11. About the capacity of the defendant and his liability in that regard there could possibly be no doubt whatever, notwithstanding the long procession of falsehood seen in the course of his evidence. The documents in the case, Exts. A8 to A11 would give an indication of the fairly extensive immovable properties he owned. He disclaimed possession over portions of these properties on the ground that they had been orally leased, a story without any supporting material. The evidence of the 1st plaintiff about his landed property and his varied business activities could be rightly acted upon in the circumstances. His fairly lucrative trade and business and attractive agricultural income are established by acceptable evidence. His plea about his entitlement to the benefits of the Debt Reliefs Act (which permits payment in intelements and other benefits) was as foul and as false as many of his other contentions. The plea was rightly repelled by the trial Court and had been advisedly abandoned thereafter.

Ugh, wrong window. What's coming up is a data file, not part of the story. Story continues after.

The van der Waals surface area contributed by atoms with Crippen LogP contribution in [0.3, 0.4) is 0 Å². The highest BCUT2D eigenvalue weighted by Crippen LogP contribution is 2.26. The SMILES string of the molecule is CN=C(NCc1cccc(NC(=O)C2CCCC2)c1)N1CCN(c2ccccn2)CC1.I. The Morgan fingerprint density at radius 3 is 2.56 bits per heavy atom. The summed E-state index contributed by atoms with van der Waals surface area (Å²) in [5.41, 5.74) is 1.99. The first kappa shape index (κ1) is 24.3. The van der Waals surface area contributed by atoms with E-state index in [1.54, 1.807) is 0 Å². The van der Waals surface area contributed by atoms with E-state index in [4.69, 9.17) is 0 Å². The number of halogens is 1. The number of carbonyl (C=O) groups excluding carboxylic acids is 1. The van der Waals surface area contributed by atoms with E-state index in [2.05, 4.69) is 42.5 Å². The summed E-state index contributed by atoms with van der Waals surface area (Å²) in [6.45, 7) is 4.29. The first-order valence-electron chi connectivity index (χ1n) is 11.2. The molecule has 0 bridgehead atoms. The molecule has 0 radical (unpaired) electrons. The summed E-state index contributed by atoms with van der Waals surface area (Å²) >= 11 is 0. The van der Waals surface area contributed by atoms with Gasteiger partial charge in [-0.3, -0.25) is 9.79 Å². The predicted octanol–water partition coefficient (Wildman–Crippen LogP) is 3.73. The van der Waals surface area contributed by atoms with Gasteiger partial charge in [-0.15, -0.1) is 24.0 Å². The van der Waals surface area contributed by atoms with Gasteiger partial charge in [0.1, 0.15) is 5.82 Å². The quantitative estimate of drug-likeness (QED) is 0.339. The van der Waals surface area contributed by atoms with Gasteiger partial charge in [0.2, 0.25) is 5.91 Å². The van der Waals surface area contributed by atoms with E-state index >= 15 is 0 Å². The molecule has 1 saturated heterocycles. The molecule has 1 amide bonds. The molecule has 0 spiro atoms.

12. The appellate Court was apparently carried away by the argument that as regards arrears of maintenance, a lesser rate would be justifiable. It was obsessed by what it perceived to be the ratio in the decision, Laxmi v. Krishna, AIR 1968 Mys 288; and as in that decision, the maintenance was reduced by half.
13. The discussion on that aspect is in para 63 at page 292 of the Mysore decision. The reasoning underlying the conclusion therein is the following :
'The award of arrears at the same rate as future maintenance would cause undue hardship to the person who is liable to pay maintenance and would make available to the person who is entitled to the maintenance a fund which could be constructed only to the great detriment of the person liable to pay maintenance.'